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A podiatrist, or Doctor of Podiatric Medicine (D.P.M.), is a specialist responsible for the diagnosis, prevention, and treatment of foot disorders, D.P.M.'s, like most physicians, go through 8-12 years of preparation for their profession. After completing the standard pre-medical requirements, D.P.M.'s attend a 4-year college of podiatric medicine; many receive additional training in surgery and medicine, available in various hospitals throughout the country.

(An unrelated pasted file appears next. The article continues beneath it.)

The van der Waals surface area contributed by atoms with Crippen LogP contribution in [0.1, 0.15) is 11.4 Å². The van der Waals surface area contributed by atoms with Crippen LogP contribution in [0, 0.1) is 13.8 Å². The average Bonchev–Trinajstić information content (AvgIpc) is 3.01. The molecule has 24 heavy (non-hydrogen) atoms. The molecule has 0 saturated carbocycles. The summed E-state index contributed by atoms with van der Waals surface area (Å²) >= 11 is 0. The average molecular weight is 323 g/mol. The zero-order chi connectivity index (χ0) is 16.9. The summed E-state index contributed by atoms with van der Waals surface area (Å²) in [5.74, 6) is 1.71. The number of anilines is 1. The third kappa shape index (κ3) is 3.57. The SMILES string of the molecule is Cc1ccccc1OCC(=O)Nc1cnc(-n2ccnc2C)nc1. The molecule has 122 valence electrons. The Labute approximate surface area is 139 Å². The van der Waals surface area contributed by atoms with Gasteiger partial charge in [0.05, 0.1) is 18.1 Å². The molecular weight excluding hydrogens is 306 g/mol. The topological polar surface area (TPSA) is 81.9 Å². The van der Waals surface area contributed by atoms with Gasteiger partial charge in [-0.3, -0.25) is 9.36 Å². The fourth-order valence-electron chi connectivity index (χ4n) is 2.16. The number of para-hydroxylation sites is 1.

The D.P.M. usually obtains a brief medical history and conducts a thorough examination of the patient's feet and legs, ordering x-rays and lab tests when needed. Treatment may include instructions on proper foot care and shoe selection, removal of calluses, physical therapy, medication, orthotics (inserts constructed from a cast), or surgery. Some of the more common disorders seen in a podiatrist's office are fractures, sprains, infections, arch and heel problems, tumors, leg ulcers, nail disorders, and foot deformities (e.g., hammertoes and bunions). Also treated are foot problems of children, the elderly and those suffering from diabetes, arthritis, or sports related injuries.

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